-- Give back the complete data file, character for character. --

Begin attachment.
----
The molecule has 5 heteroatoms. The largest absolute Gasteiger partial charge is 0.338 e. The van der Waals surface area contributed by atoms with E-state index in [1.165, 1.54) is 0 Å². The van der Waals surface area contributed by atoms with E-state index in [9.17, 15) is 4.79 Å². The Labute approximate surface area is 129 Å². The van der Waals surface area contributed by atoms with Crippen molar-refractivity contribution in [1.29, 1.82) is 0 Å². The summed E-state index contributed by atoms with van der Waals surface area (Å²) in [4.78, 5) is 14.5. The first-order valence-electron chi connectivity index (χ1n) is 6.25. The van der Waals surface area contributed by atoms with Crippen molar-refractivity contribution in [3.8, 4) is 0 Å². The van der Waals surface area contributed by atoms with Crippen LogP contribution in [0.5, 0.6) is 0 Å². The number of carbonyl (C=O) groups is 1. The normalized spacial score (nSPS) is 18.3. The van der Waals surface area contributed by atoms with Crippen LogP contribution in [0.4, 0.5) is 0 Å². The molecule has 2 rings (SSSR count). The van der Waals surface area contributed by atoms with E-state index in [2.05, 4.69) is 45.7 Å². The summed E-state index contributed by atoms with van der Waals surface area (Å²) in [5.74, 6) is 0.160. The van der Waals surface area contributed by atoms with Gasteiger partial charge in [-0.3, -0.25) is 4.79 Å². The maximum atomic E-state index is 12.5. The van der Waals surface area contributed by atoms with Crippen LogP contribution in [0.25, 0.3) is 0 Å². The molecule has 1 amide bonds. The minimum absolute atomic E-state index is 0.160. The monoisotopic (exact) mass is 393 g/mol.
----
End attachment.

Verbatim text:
The molecule has 5 heteroatoms. The largest absolute Gasteiger partial charge is 0.338 e. The van der Waals surface area contributed by atoms with E-state index in [1.165, 1.54) is 0 Å². The van der Waals surface area contributed by atoms with E-state index in [9.17, 15) is 4.79 Å². The Labute approximate surface area is 129 Å². The van der Waals surface area contributed by atoms with Crippen molar-refractivity contribution in [1.29, 1.82) is 0 Å². The summed E-state index contributed by atoms with van der Waals surface area (Å²) in [4.78, 5) is 14.5. The first-order valence-electron chi connectivity index (χ1n) is 6.25. The van der Waals surface area contributed by atoms with Crippen molar-refractivity contribution in [3.8, 4) is 0 Å². The van der Waals surface area contributed by atoms with Crippen LogP contribution in [0.5, 0.6) is 0 Å². The number of carbonyl (C=O) groups is 1. The normalized spacial score (nSPS) is 18.3. The van der Waals surface area contributed by atoms with Crippen LogP contribution in [0.4, 0.5) is 0 Å². The molecule has 2 rings (SSSR count). The van der Waals surface area contributed by atoms with E-state index in [2.05, 4.69) is 45.7 Å². The summed E-state index contributed by atoms with van der Waals surface area (Å²) in [5.74, 6) is 0.160. The van der Waals surface area contributed by atoms with Gasteiger partial charge in [-0.3, -0.25) is 4.79 Å². The maximum atomic E-state index is 12.5. The van der Waals surface area contributed by atoms with Crippen LogP contribution in [0.25, 0.3) is 0 Å². The molecule has 1 amide bonds. The minimum absolute atomic E-state index is 0.160. The monoisotopic (exact) mass is 393 g/mol.